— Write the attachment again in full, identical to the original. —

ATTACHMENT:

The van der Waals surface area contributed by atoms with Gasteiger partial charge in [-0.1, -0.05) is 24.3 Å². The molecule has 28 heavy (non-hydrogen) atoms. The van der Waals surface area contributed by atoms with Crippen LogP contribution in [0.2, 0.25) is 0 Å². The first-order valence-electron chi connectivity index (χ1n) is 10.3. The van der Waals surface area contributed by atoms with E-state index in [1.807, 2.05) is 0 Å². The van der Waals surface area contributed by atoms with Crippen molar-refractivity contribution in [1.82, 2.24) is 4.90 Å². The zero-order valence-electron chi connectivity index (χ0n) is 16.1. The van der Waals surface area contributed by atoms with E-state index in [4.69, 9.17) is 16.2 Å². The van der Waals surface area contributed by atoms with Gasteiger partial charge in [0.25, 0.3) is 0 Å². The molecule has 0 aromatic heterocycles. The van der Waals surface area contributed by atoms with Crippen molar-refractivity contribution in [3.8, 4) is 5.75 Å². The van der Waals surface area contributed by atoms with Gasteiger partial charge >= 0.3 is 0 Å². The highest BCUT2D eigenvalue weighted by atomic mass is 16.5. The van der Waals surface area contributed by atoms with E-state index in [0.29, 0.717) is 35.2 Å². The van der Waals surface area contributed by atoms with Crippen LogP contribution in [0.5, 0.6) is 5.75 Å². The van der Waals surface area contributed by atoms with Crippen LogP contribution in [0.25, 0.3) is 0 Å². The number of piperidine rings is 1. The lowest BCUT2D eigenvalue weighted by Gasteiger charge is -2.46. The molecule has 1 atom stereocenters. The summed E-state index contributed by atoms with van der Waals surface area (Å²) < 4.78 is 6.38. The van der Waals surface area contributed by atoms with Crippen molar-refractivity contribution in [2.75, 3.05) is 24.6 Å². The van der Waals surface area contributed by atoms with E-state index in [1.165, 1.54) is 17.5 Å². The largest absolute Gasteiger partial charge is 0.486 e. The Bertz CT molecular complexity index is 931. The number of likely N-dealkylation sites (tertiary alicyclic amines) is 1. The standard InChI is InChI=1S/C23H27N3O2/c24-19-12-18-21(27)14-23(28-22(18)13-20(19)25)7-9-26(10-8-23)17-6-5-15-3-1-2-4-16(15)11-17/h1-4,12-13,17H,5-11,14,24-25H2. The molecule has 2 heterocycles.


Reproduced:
The van der Waals surface area contributed by atoms with Gasteiger partial charge in [-0.1, -0.05) is 24.3 Å². The molecule has 28 heavy (non-hydrogen) atoms. The van der Waals surface area contributed by atoms with Crippen LogP contribution in [0.2, 0.25) is 0 Å². The first-order valence-electron chi connectivity index (χ1n) is 10.3. The van der Waals surface area contributed by atoms with E-state index in [1.807, 2.05) is 0 Å². The van der Waals surface area contributed by atoms with Crippen molar-refractivity contribution in [1.82, 2.24) is 4.90 Å². The zero-order valence-electron chi connectivity index (χ0n) is 16.1. The van der Waals surface area contributed by atoms with E-state index in [4.69, 9.17) is 16.2 Å². The van der Waals surface area contributed by atoms with Gasteiger partial charge in [0.25, 0.3) is 0 Å². The molecule has 0 aromatic heterocycles. The van der Waals surface area contributed by atoms with Crippen molar-refractivity contribution in [3.8, 4) is 5.75 Å². The van der Waals surface area contributed by atoms with Gasteiger partial charge >= 0.3 is 0 Å². The highest BCUT2D eigenvalue weighted by atomic mass is 16.5. The van der Waals surface area contributed by atoms with E-state index in [0.29, 0.717) is 35.2 Å². The van der Waals surface area contributed by atoms with Crippen LogP contribution in [0.5, 0.6) is 5.75 Å². The van der Waals surface area contributed by atoms with Crippen LogP contribution in [0.25, 0.3) is 0 Å². The number of piperidine rings is 1. The lowest BCUT2D eigenvalue weighted by Gasteiger charge is -2.46. The molecule has 1 atom stereocenters. The summed E-state index contributed by atoms with van der Waals surface area (Å²) < 4.78 is 6.38. The van der Waals surface area contributed by atoms with Crippen molar-refractivity contribution in [2.75, 3.05) is 24.6 Å². The van der Waals surface area contributed by atoms with E-state index in [1.165, 1.54) is 17.5 Å². The largest absolute Gasteiger partial charge is 0.486 e. The Bertz CT molecular complexity index is 931. The number of likely N-dealkylation sites (tertiary alicyclic amines) is 1. The standard InChI is InChI=1S/C23H27N3O2/c24-19-12-18-21(27)14-23(28-22(18)13-20(19)25)7-9-26(10-8-23)17-6-5-15-3-1-2-4-16(15)11-17/h1-4,12-13,17H,5-11,14,24-25H2. The molecule has 2 heterocycles.